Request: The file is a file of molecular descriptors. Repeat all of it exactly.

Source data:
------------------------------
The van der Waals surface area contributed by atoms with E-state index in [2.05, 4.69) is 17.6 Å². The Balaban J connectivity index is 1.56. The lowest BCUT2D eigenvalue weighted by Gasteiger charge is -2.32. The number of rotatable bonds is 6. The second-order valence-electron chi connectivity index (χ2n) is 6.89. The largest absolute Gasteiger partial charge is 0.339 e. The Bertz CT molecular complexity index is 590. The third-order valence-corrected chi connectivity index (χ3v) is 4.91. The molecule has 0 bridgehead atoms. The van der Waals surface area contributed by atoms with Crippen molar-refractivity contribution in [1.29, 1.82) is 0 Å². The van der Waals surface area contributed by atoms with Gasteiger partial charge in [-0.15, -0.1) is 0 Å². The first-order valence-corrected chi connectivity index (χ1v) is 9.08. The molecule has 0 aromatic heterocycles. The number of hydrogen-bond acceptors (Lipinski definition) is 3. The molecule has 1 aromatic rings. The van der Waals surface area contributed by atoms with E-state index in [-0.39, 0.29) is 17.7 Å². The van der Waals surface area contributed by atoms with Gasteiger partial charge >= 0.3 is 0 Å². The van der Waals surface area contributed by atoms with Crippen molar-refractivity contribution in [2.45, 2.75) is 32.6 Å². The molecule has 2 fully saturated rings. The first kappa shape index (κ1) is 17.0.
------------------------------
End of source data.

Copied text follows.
The van der Waals surface area contributed by atoms with E-state index in [2.05, 4.69) is 17.6 Å². The Balaban J connectivity index is 1.56. The lowest BCUT2D eigenvalue weighted by Gasteiger charge is -2.32. The number of rotatable bonds is 6. The second-order valence-electron chi connectivity index (χ2n) is 6.89. The largest absolute Gasteiger partial charge is 0.339 e. The Bertz CT molecular complexity index is 590. The third-order valence-corrected chi connectivity index (χ3v) is 4.91. The molecule has 0 bridgehead atoms. The van der Waals surface area contributed by atoms with Crippen molar-refractivity contribution in [1.29, 1.82) is 0 Å². The van der Waals surface area contributed by atoms with Gasteiger partial charge in [-0.15, -0.1) is 0 Å². The first-order valence-corrected chi connectivity index (χ1v) is 9.08. The molecule has 0 aromatic heterocycles. The number of hydrogen-bond acceptors (Lipinski definition) is 3. The molecule has 1 aromatic rings. The van der Waals surface area contributed by atoms with E-state index in [-0.39, 0.29) is 17.7 Å². The van der Waals surface area contributed by atoms with Gasteiger partial charge >= 0.3 is 0 Å². The van der Waals surface area contributed by atoms with Crippen molar-refractivity contribution in [2.45, 2.75) is 32.6 Å². The molecule has 2 fully saturated rings. The first kappa shape index (κ1) is 17.0.